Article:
As an example, the issuance of these commands (step 630) may include finding the primary resource 410 (step 640), and opening the primary resource 410 (step 650). Next, a handle is defined for the primary resource 410 (step 660) in order to control access to the primary resource 410 and property bags 420 while the properties are being set.

Finding the primary resource 410 (step 640) from the file system path 341 is a basic function of many, if not all, conventional file systems. The opening of the primary resource 410 (step 650) and the defining of the handle for the primary resource 410 (step 660) may be accomplished the same as in steps 510 and 520 of the method of directly associating the property bag 420 with the primary resource 410. Specifically, the following OLE 32 interface may be used:

hfile ->createfile (file path, read/write, exclusive)

Next, the handle is used to open the property bag 420 associated with the primary resource 410 (step 670). For example, an OLE 32 interface named “pBag” may be called to open the property bag 420 using the following method call represented here in source code.

pBag ->get propertybag(hfile)

The handle “hfile” is passed into the method “get propertybag” of the interface “pBag.”

After the property bag 420 is opened (step 670), the properties are set (step 680). For example, to set an author to be John Doe, and a reviewer to be Mary Moe, a “set” method of the “pBag” interface is used as follows:

pBag ->set(“author”, “John Doe”)

pBag ->set(“reviewer”, “Mary Moe”)

Note that the interface “pBag” also has a method named “delete” whereby properties may be deleted from the property bag 420.

Once the properties are set (step 680), the property bag is saved and closed (step 690). For example, a “save” method of the “pBag” interface is implemented as follows:

pBag ->save

Finally, the primary resource is also closed (step 699). Thus, the properties within the property bags 420 may be set.

The properties within the property bags may also be searched as shown in the flowchart of FIG. 7. The method is initiated by the receipt of a request 220 (step 710) to search the property bag 420. For example, this request may be received at the file system 230 of FIG. 2, or at the server 320 of FIG. 3. The request 220 may be made compliant with an extension of HyperText Transfer Protocol called Distributed Authoring and Versioning (“DAV” or “WebDAV”). For example, in WebDAV, the operation 222 of the request might be “SEARCH” which searches documents identified by a uniform resource locator (URL).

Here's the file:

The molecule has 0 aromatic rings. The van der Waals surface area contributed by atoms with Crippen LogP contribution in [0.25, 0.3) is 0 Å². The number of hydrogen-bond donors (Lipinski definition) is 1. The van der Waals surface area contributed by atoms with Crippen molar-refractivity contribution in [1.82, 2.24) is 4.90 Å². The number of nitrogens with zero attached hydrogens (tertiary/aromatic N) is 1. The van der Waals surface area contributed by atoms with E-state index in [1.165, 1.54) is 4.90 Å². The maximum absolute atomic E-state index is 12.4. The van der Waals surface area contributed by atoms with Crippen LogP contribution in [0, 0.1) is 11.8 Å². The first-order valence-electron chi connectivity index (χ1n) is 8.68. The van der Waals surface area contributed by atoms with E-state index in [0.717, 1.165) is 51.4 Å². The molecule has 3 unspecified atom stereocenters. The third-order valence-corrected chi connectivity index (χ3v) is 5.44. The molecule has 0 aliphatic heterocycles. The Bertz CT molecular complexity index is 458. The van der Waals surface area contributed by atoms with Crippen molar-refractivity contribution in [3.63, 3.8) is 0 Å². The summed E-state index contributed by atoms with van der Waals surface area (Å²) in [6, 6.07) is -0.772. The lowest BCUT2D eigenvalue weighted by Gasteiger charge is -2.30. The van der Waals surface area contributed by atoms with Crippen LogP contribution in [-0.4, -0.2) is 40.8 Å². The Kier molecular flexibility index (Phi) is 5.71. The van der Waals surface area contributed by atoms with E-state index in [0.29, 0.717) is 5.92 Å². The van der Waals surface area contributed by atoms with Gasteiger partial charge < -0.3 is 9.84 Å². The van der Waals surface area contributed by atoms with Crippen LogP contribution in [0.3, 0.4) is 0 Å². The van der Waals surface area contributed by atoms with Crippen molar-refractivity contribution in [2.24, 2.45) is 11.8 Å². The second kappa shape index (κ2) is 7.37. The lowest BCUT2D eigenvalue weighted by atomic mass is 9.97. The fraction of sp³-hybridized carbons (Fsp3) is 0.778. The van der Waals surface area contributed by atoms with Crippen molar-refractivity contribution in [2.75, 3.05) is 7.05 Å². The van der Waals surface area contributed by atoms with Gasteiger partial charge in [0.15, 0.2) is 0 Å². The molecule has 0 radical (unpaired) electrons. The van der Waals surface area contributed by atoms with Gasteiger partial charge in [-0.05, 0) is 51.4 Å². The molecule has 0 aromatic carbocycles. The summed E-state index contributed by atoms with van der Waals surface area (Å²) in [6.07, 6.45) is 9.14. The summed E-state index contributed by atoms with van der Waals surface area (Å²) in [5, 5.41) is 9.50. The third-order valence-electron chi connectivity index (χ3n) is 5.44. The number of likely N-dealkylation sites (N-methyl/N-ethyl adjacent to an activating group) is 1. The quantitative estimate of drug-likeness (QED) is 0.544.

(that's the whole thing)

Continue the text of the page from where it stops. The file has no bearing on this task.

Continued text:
In response to this request 220, a query object is created (step 720). For example, a query object related to Monarch SQL may be created by calling an OLE 32 interface called “PQuery” and using a method called “CoCreate” using the following method call:

PQuery=CoCreate(Monarch Query Object)

Also in response to the request, the search parameters are defined (step 730). For example, suppose that the authors and reviewers are desired for all documents that John Doe has authored and which contain the word “patent.” The Monarch SQL query language may be as follows:

Select “Author”, “Reviewer”

From Scope ([Insert file system path])

Where Contain (“Patent”)

Contain (“Author”, John Doe)

The actual parameters may be defined for the search by using the “PQuery” interface of OLE 32. Specifically, the following method call may be used:

PQuery =(Sit Text “[insert the above quoted Monarch Query Language]”)

The term is the quotation marks indicates that the term should be replaced with the above quoted Monarch query language (namely, from “SELECT” to “John Doe)”).

As a final step, the search is then performed (step 740). For example, the method “execute” of the OLE 32 interface “PQuery” may be performed in response to the following method call.

PQuery =Execute

In response, the interface “PQuery” will return all resource and corresponding paths within the scope of the search that positively match the search parameters.

In this manner, the property bags 420 may be created, the properties may be set, and the properties may be searched.

The present invention may be embodied in other specific forms without departing from its spirit or essential characteristics. The described embodiments are to be considered in all respects only as illustrative and not restrictive. The scope of the invention is, therefore, indicated by the appended claims rather than by the foregoing description. All changes which come within the meaning and range of equivalency of the claims are to be embraced within their scope.

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2 *"WEBDAV: IETF Standard for Collaborative Authoring on the Web," Whiethead et al., IEEE Internet Computing, Sep.-Oct. 1998, pp. 34-40.
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Classifications
U.S. Classification707/769, 707/E17.008, 715/733, 715/760, 707/E17.01, 715/208, 715/751, 715/255, 707/999.01, 707/822
International ClassificationG06F17/30
Cooperative ClassificationG06F17/30011, G06F17/30067
European ClassificationG06F17/30D, G06F17/30F